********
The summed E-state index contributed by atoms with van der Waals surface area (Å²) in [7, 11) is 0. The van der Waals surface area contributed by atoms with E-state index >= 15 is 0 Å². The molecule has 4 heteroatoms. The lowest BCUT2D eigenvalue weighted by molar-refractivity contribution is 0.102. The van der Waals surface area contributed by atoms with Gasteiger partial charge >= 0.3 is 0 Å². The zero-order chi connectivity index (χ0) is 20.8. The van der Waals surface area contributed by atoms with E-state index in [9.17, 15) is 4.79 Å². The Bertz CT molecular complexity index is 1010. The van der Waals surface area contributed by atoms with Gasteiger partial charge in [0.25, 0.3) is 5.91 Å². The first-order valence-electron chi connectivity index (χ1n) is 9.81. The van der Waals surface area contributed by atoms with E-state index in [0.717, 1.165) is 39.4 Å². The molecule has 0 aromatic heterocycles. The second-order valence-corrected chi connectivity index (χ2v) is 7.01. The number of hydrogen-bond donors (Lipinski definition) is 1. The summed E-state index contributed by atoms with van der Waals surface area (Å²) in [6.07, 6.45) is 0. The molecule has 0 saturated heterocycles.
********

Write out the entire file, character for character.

The summed E-state index contributed by atoms with van der Waals surface area (Å²) in [7, 11) is 0. The van der Waals surface area contributed by atoms with E-state index >= 15 is 0 Å². The molecule has 4 heteroatoms. The lowest BCUT2D eigenvalue weighted by molar-refractivity contribution is 0.102. The van der Waals surface area contributed by atoms with Gasteiger partial charge >= 0.3 is 0 Å². The zero-order chi connectivity index (χ0) is 20.8. The van der Waals surface area contributed by atoms with E-state index in [9.17, 15) is 4.79 Å². The Bertz CT molecular complexity index is 1010. The van der Waals surface area contributed by atoms with Gasteiger partial charge in [0.25, 0.3) is 5.91 Å². The first-order valence-electron chi connectivity index (χ1n) is 9.81. The van der Waals surface area contributed by atoms with E-state index in [0.717, 1.165) is 39.4 Å². The molecule has 0 aromatic heterocycles. The second-order valence-corrected chi connectivity index (χ2v) is 7.01. The number of hydrogen-bond donors (Lipinski definition) is 1. The summed E-state index contributed by atoms with van der Waals surface area (Å²) in [6.07, 6.45) is 0. The molecule has 0 saturated heterocycles.